Thomas Jefferson was a pretty smart fellow. He fully understood the need for inventors of all stripes to have appropriate levels of protection for their invention, under the auspices of the federal government. The United States Patent and Trademark Office’s (USPTO) mission is derived from Article I, Section 8, Clause 8, of the Constitution, “to promote the progress of science and useful arts, by securing for limited times to authors and inventors the exclusive right to their respective writing and discoveries,” and the Commerce Clause of the Constitution (Article 1, Section 8, Clause 3) supporting the federal registration of trademarks.
Attributed to Charles Duell, Patent Office Commissioner in 1899, the famous quote “everything that can be invented has been invented” has been disputed for some time. No matter who said it, it does remind us that humans are not exactly forward looking creatures. Mr. Duell didn’t understand air travel, jet airliners, telephones, and a million other amazing inventions that have occurred since he was commissioner. He would probably have called the local insane asylum to have you institutionalized if you had told him within 70 years, people will walk on the moon! Nevertheless, the USPTO is busier now than ever.
Even though it may not look like it, the USPTO is working very hard to reduce these numbers. For example, in 2011, the total pendency was 33.7 months! In just four years that was reduced to 26.6 months. Considering the amount of work involved, this is a tremendous achievement.
For just the year 2015, (the last year we have for full data) there were 325,979 patents issued. As of April 2017, there is a backlog of 543,000 applications waiting for an examiner to touch. If you want to see how amazing our country is, think about these numbers for a minute. Every year, the number of issued patents grows. And every year the number of applications filed grows as well. There are a lot of smart people in the world who are working day and night to improve themselves and our society.
What Does the Patent Office Actually Do?
The patent office examines patent applications to determine whether the claimed invention is eligible for patent protection, is useful, is adequately disclosed, and is clearly defined. It also evaluates the claimed invention in comparison to a large body of technological information to determine whether it is novel and non-obvious. Patent examiners also respond to appeal briefs on applications appealed to the Patent Trial and Appeal Board (PTAB) and prepare preliminary examination reports for international applications filed under the Patent Cooperation Treaty (PCT). The patent process includes performing an administrative review of newly filed applications, publishing pending applications, issuing patents to successful applicants, and disseminating issued patents to the public.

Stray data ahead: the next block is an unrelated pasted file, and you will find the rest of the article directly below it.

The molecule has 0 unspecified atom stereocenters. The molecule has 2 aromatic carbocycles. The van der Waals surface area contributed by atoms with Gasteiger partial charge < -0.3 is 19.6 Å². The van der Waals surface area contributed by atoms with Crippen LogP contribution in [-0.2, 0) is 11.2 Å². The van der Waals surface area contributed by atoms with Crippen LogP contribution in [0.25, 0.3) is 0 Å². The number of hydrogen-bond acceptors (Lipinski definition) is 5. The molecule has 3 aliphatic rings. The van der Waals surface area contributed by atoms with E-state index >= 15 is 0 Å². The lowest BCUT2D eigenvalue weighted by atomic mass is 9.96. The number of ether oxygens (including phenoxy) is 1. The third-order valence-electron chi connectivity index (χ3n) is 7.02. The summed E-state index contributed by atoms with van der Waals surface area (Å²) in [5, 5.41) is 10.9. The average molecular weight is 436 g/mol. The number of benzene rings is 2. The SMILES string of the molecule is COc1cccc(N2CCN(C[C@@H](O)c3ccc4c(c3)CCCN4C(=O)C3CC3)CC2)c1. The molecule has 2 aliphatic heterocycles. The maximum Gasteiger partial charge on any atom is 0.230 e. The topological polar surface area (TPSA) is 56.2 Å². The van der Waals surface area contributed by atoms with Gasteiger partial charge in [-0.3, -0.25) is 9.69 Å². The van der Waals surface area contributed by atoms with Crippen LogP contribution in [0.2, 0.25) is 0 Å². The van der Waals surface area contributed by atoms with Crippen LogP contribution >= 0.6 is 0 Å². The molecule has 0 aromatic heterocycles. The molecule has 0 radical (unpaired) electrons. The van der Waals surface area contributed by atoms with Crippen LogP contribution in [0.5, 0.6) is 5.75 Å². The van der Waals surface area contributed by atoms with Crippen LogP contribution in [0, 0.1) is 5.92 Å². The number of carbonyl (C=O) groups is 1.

Worldwide Patent Usage
They have also been very busy in helping American inventors by protecting their inventions worldwide. The USPTO successfully transitioned to the Cooperative Patent Classification (CPC) system on January 1, 2015. They played a global leadership role in its early adoption and implementation. The CPC system was developed in partnership with the European Patent Office, and using it will help to improve access, increase efficiency, lower costs, and improve patent quality.
The CPC system is designed to develop a common, internationally compatible classification system for technical documents used in the patent-granting process. It offers a more robust and agile classification system for both offices’ user communities and enables more technical documents to be classified because the USPTO and EPO are both entering documents into the system. Leading up to the changeover, throughout 2013 and 2014, numerous bilateral CPC events were held with external stakeholders, providing notice that the old USPC system would become a static document collection for utility patents after December 2014.
Searching based on CPC provides a more comprehensive search result set that includes national documents from China and Korea, as well as other countries that classify their national documents into the CPC, documents that were not previously available for viewing or retrieval under the USPC.
Another important international development in FY 2015 was the U.S. ratification of the Hague Agreement concerning the international registration of industrial designs. Critically important for American businesses and entrepreneurs, the treaty—this took effect on May 13, 2015—enables U.S. applicants pursuing protection for industrial designs to file a single application with either the USPTO or the World Intellectual Property Organization. USPTO also issued new rules for filing under the Hague Agreement, allowing for applicants to register a design in more than 60 territories with only one filing.
Let’s Define a Patent?
A patent is an intellectual property right granted by the government of the United States of America to an inventor “to exclude others from making, using, offering for sale, or selling the invention throughout the United States or importing the invention into the United States” for a limited time in exchange for public disclosure of the invention when the patent is granted. There are three types of patents: utility, design, and plant.
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Don’t waste time with a DIY patent!
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Tidewater Capital Services.